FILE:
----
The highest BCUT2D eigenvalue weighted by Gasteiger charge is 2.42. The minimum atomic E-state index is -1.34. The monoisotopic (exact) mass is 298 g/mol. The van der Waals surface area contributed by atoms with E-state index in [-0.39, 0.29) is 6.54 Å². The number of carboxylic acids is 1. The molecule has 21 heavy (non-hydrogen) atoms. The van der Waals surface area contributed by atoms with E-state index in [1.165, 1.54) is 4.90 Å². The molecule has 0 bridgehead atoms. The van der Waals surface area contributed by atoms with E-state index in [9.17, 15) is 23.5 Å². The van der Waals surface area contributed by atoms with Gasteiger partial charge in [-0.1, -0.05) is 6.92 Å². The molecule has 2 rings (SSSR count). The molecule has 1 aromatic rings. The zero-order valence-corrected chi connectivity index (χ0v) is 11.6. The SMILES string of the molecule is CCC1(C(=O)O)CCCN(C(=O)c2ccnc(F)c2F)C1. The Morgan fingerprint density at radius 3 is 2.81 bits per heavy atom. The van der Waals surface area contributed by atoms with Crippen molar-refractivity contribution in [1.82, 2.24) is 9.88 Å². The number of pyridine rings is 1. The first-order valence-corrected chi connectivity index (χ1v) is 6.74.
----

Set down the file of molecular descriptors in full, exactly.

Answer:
The highest BCUT2D eigenvalue weighted by Gasteiger charge is 2.42. The minimum atomic E-state index is -1.34. The monoisotopic (exact) mass is 298 g/mol. The van der Waals surface area contributed by atoms with E-state index in [-0.39, 0.29) is 6.54 Å². The number of carboxylic acids is 1. The molecule has 21 heavy (non-hydrogen) atoms. The van der Waals surface area contributed by atoms with E-state index in [1.165, 1.54) is 4.90 Å². The molecule has 0 bridgehead atoms. The van der Waals surface area contributed by atoms with E-state index in [9.17, 15) is 23.5 Å². The van der Waals surface area contributed by atoms with Gasteiger partial charge in [-0.1, -0.05) is 6.92 Å². The molecule has 2 rings (SSSR count). The molecule has 1 aromatic rings. The zero-order valence-corrected chi connectivity index (χ0v) is 11.6. The SMILES string of the molecule is CCC1(C(=O)O)CCCN(C(=O)c2ccnc(F)c2F)C1. The Morgan fingerprint density at radius 3 is 2.81 bits per heavy atom. The van der Waals surface area contributed by atoms with Crippen molar-refractivity contribution in [1.82, 2.24) is 9.88 Å². The number of pyridine rings is 1. The first-order valence-corrected chi connectivity index (χ1v) is 6.74.